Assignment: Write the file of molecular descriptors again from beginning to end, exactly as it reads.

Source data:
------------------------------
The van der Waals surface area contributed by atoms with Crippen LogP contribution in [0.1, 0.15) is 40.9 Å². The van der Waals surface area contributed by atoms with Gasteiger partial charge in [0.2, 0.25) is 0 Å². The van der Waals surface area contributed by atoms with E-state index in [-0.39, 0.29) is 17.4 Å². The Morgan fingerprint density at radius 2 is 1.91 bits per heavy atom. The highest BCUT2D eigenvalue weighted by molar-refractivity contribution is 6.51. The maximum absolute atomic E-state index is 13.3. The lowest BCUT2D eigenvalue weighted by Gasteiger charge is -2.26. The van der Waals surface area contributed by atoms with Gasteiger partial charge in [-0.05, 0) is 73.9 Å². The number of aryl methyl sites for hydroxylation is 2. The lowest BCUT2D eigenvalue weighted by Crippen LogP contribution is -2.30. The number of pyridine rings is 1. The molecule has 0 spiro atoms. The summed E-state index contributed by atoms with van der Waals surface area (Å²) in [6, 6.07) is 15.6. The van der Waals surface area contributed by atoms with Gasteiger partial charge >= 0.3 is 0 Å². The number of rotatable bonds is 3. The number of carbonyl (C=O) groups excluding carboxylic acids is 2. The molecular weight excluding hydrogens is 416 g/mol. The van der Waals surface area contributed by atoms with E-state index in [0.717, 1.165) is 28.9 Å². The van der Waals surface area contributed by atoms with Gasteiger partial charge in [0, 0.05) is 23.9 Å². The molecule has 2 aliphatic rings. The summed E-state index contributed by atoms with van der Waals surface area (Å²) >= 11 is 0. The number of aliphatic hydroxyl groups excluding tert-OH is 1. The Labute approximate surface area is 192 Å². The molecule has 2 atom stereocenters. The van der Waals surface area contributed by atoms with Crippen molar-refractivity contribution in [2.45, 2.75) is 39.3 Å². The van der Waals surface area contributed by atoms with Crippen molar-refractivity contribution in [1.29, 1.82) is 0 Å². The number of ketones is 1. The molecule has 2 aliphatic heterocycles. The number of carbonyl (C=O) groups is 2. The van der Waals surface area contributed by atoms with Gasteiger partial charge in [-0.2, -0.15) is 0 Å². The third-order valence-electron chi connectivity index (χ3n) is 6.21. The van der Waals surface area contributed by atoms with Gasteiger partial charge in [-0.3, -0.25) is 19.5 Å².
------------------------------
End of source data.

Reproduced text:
The van der Waals surface area contributed by atoms with Crippen LogP contribution in [0.1, 0.15) is 40.9 Å². The van der Waals surface area contributed by atoms with Gasteiger partial charge in [0.2, 0.25) is 0 Å². The van der Waals surface area contributed by atoms with E-state index in [-0.39, 0.29) is 17.4 Å². The Morgan fingerprint density at radius 2 is 1.91 bits per heavy atom. The highest BCUT2D eigenvalue weighted by molar-refractivity contribution is 6.51. The maximum absolute atomic E-state index is 13.3. The lowest BCUT2D eigenvalue weighted by Gasteiger charge is -2.26. The van der Waals surface area contributed by atoms with Gasteiger partial charge in [-0.05, 0) is 73.9 Å². The number of aryl methyl sites for hydroxylation is 2. The lowest BCUT2D eigenvalue weighted by Crippen LogP contribution is -2.30. The number of pyridine rings is 1. The molecule has 0 spiro atoms. The summed E-state index contributed by atoms with van der Waals surface area (Å²) in [6, 6.07) is 15.6. The van der Waals surface area contributed by atoms with Gasteiger partial charge >= 0.3 is 0 Å². The number of rotatable bonds is 3. The number of carbonyl (C=O) groups excluding carboxylic acids is 2. The molecular weight excluding hydrogens is 416 g/mol. The van der Waals surface area contributed by atoms with E-state index in [0.717, 1.165) is 28.9 Å². The van der Waals surface area contributed by atoms with Gasteiger partial charge in [0, 0.05) is 23.9 Å². The molecule has 2 aliphatic rings. The summed E-state index contributed by atoms with van der Waals surface area (Å²) >= 11 is 0. The number of aliphatic hydroxyl groups excluding tert-OH is 1. The Labute approximate surface area is 192 Å². The molecule has 2 atom stereocenters. The van der Waals surface area contributed by atoms with Crippen molar-refractivity contribution in [2.45, 2.75) is 39.3 Å². The van der Waals surface area contributed by atoms with Crippen molar-refractivity contribution in [1.29, 1.82) is 0 Å². The number of ketones is 1. The molecule has 2 aliphatic heterocycles. The number of carbonyl (C=O) groups is 2. The van der Waals surface area contributed by atoms with Gasteiger partial charge in [-0.2, -0.15) is 0 Å². The third-order valence-electron chi connectivity index (χ3n) is 6.21. The van der Waals surface area contributed by atoms with Gasteiger partial charge in [-0.3, -0.25) is 19.5 Å².